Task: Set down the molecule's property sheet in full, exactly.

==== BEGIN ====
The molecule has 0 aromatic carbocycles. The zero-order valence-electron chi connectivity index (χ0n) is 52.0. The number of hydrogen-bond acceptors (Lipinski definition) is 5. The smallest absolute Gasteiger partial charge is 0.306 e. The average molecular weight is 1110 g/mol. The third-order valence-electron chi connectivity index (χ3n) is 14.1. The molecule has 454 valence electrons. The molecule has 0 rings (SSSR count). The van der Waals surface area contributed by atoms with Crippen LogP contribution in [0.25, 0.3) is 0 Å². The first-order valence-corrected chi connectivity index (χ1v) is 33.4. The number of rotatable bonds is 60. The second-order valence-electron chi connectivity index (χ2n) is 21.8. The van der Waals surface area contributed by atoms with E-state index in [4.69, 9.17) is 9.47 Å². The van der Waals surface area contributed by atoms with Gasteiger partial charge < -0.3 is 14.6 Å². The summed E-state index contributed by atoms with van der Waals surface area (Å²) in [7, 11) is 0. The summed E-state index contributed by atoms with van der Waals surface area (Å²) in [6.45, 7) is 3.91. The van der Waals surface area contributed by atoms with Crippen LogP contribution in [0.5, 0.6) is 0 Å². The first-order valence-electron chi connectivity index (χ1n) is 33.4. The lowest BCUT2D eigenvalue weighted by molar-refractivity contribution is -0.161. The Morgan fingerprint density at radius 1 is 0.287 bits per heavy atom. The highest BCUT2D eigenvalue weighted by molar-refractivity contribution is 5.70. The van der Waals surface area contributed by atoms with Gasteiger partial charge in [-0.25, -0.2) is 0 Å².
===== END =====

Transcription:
The molecule has 0 aromatic carbocycles. The zero-order valence-electron chi connectivity index (χ0n) is 52.0. The number of hydrogen-bond acceptors (Lipinski definition) is 5. The smallest absolute Gasteiger partial charge is 0.306 e. The average molecular weight is 1110 g/mol. The third-order valence-electron chi connectivity index (χ3n) is 14.1. The molecule has 454 valence electrons. The molecule has 0 rings (SSSR count). The van der Waals surface area contributed by atoms with Crippen LogP contribution in [0.25, 0.3) is 0 Å². The first-order valence-corrected chi connectivity index (χ1v) is 33.4. The number of rotatable bonds is 60. The second-order valence-electron chi connectivity index (χ2n) is 21.8. The van der Waals surface area contributed by atoms with E-state index in [4.69, 9.17) is 9.47 Å². The van der Waals surface area contributed by atoms with Gasteiger partial charge < -0.3 is 14.6 Å². The summed E-state index contributed by atoms with van der Waals surface area (Å²) in [7, 11) is 0. The summed E-state index contributed by atoms with van der Waals surface area (Å²) in [6.45, 7) is 3.91. The van der Waals surface area contributed by atoms with Crippen LogP contribution in [0.5, 0.6) is 0 Å². The first-order valence-electron chi connectivity index (χ1n) is 33.4. The lowest BCUT2D eigenvalue weighted by molar-refractivity contribution is -0.161. The Morgan fingerprint density at radius 1 is 0.287 bits per heavy atom. The highest BCUT2D eigenvalue weighted by molar-refractivity contribution is 5.70. The van der Waals surface area contributed by atoms with Gasteiger partial charge in [-0.25, -0.2) is 0 Å².